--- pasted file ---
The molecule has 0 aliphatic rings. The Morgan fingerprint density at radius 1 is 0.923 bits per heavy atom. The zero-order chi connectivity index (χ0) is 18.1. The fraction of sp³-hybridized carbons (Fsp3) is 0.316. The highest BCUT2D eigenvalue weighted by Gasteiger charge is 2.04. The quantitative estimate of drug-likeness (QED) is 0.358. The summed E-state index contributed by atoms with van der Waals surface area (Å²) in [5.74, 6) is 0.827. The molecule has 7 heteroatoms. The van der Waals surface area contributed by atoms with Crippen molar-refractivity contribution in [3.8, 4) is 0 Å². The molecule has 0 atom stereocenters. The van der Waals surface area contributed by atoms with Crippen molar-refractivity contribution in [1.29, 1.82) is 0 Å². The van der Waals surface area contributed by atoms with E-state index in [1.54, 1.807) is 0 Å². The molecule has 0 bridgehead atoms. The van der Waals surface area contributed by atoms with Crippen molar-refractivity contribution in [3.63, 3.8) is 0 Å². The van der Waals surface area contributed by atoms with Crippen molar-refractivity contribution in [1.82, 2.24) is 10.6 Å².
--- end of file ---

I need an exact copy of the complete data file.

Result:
The molecule has 0 aliphatic rings. The Morgan fingerprint density at radius 1 is 0.923 bits per heavy atom. The zero-order chi connectivity index (χ0) is 18.1. The fraction of sp³-hybridized carbons (Fsp3) is 0.316. The highest BCUT2D eigenvalue weighted by Gasteiger charge is 2.04. The quantitative estimate of drug-likeness (QED) is 0.358. The summed E-state index contributed by atoms with van der Waals surface area (Å²) in [5.74, 6) is 0.827. The molecule has 7 heteroatoms. The van der Waals surface area contributed by atoms with Crippen molar-refractivity contribution in [3.8, 4) is 0 Å². The molecule has 0 atom stereocenters. The van der Waals surface area contributed by atoms with Crippen molar-refractivity contribution in [1.29, 1.82) is 0 Å². The van der Waals surface area contributed by atoms with E-state index in [1.54, 1.807) is 0 Å². The molecule has 0 bridgehead atoms. The van der Waals surface area contributed by atoms with Crippen molar-refractivity contribution in [3.63, 3.8) is 0 Å². The van der Waals surface area contributed by atoms with Crippen molar-refractivity contribution in [1.82, 2.24) is 10.6 Å².